A Vibrant Community

A Vibrant Community

Monday, February 23, 2015

Conversation and Poetry with Louise Nayer

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Louise Nayer, a native New Yorker, now San Franciscan, grew up among books, music, theater, art and dance. She attended the honors program at the University of Wisconsin, Madison in 1967 and graduated with a B.A. in Comparative Literature. She also studied with the poet Ruth Stone. In 1971 Vehicule Press in Monreal, Canada published Louise's first broadside. In 1974 she attended SUNY at Buffalo for graduate school where she studied with poets Robert Creeley and John Logan. She received a Master of Arts in Humanities (MFA equivalent) and drove out West in 1974. Once in California, she began teaching writing workshops at UC Berkeley Extension Center and later in nursing homes and senior centers. She received California Arts Council grants for six years and was privileged to hear many stories of older people who had survived the Great Depression and the General Strike in San Francisco. She also worked with developmentally disabled seniors, a program her husband developed; she helped them write poems and stories. She collected their work in numerous collections. During the same time, she worked for Poets-in-the Schools, teaching writing workshops for children.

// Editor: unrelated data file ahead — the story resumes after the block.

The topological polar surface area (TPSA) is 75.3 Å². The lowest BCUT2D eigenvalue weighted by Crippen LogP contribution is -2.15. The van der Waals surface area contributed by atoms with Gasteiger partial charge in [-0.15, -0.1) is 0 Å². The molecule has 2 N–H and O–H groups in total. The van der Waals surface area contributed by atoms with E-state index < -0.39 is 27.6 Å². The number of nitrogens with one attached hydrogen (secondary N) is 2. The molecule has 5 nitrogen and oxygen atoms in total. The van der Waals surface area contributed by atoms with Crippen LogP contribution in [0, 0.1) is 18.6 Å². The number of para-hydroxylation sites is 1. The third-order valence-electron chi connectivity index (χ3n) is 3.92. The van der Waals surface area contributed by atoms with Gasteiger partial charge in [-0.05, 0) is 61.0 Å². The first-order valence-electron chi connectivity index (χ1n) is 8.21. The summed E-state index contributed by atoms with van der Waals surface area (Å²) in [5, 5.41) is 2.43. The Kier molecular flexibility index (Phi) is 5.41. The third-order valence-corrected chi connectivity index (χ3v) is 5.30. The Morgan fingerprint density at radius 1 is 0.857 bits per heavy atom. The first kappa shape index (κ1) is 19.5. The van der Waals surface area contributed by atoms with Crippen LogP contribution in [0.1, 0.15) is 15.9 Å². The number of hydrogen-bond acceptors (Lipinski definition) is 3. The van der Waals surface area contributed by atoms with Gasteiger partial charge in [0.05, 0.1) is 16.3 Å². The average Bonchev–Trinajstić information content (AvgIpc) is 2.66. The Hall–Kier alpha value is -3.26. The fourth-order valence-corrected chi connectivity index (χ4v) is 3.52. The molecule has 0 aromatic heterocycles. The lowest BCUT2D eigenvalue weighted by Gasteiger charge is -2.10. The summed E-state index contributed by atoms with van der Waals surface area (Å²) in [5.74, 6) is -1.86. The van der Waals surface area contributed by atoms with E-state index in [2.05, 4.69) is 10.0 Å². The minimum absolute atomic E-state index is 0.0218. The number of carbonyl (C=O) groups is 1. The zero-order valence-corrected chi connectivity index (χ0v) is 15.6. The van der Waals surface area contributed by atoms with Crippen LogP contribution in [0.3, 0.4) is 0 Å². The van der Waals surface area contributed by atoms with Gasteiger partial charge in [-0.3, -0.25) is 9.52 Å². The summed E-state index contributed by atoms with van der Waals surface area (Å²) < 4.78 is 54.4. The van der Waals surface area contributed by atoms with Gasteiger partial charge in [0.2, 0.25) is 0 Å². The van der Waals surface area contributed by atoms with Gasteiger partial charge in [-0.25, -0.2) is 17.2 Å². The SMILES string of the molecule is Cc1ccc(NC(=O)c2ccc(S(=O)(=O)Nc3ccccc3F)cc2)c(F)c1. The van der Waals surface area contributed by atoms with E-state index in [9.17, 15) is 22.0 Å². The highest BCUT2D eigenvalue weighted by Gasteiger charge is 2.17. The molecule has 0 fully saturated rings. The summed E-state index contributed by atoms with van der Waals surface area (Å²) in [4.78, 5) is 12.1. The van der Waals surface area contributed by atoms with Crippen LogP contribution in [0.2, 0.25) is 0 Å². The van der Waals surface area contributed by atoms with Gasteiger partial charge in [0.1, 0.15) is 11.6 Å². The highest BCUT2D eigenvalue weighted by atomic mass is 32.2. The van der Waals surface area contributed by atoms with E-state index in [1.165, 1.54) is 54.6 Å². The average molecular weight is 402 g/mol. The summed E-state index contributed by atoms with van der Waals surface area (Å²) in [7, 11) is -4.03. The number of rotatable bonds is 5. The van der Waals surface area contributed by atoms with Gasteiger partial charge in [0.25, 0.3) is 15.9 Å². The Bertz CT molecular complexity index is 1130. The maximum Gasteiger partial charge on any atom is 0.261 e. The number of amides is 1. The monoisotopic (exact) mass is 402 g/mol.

She has published two books of poetry: Keeping Watch (with funding from the NEA) and The Houses Are Covered in Sound (Blue Light Press) . She co-authored a non-fiction book with Virginia Lang, How to Bury a Goldfish: Celebrations and Ceremonies for Everyday Life (Rodale). Her book Burned: A Memoir (Atlas and Co.) was published in 2010 and won the 2011 Wisconsin Library Association Award and was a finalist for the USA Book News Award. She has given readings all across the country, including on NPR. She has also traveled as a speaker, most recently to The Phoenix society. For over twenty years Louise was an English Professor at City College of San Francisco where she taught Creative Writing, English Composition and Literature while raising her daughters. She lives in Glen Park, a San Francisco neighborhood with her husband. She teaches, writes and still tries to work for a better world for all, particularly through her constant contact with young people, inspiring them to write about what matters. Louise is a member of the San Francisco Writer's Grotto where she spends time working on new writing projects.

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